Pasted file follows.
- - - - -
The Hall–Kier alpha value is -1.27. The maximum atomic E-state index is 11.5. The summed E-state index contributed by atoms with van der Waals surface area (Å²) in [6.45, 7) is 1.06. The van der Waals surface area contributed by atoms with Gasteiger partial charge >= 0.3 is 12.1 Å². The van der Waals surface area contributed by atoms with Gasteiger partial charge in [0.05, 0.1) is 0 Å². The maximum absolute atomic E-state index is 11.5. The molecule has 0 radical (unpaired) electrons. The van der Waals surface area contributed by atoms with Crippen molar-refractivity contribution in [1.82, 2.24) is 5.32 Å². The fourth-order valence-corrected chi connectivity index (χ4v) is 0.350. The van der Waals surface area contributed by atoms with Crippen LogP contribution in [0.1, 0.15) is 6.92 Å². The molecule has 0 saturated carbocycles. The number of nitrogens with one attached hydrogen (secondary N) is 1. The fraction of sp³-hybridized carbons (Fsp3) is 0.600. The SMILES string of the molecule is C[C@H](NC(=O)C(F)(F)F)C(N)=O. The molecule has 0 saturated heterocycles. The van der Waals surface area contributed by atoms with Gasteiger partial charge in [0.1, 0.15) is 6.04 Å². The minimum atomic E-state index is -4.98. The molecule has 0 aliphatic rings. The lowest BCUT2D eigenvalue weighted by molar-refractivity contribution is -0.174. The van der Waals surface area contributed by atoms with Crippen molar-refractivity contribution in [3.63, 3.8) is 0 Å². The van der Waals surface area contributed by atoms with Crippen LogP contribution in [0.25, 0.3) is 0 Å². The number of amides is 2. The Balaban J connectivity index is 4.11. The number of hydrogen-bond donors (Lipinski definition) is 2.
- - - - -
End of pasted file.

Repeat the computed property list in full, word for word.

The Hall–Kier alpha value is -1.27. The maximum atomic E-state index is 11.5. The summed E-state index contributed by atoms with van der Waals surface area (Å²) in [6.45, 7) is 1.06. The van der Waals surface area contributed by atoms with Gasteiger partial charge >= 0.3 is 12.1 Å². The van der Waals surface area contributed by atoms with Gasteiger partial charge in [0.05, 0.1) is 0 Å². The maximum absolute atomic E-state index is 11.5. The molecule has 0 radical (unpaired) electrons. The van der Waals surface area contributed by atoms with Crippen molar-refractivity contribution in [1.82, 2.24) is 5.32 Å². The fourth-order valence-corrected chi connectivity index (χ4v) is 0.350. The van der Waals surface area contributed by atoms with Crippen LogP contribution in [0.1, 0.15) is 6.92 Å². The molecule has 0 saturated carbocycles. The number of nitrogens with one attached hydrogen (secondary N) is 1. The fraction of sp³-hybridized carbons (Fsp3) is 0.600. The SMILES string of the molecule is C[C@H](NC(=O)C(F)(F)F)C(N)=O. The molecule has 0 saturated heterocycles. The van der Waals surface area contributed by atoms with Gasteiger partial charge in [0.1, 0.15) is 6.04 Å². The minimum atomic E-state index is -4.98. The molecule has 0 aliphatic rings. The lowest BCUT2D eigenvalue weighted by molar-refractivity contribution is -0.174. The van der Waals surface area contributed by atoms with Crippen molar-refractivity contribution in [3.63, 3.8) is 0 Å². The van der Waals surface area contributed by atoms with Crippen LogP contribution in [0.25, 0.3) is 0 Å². The number of amides is 2. The Balaban J connectivity index is 4.11. The number of hydrogen-bond donors (Lipinski definition) is 2.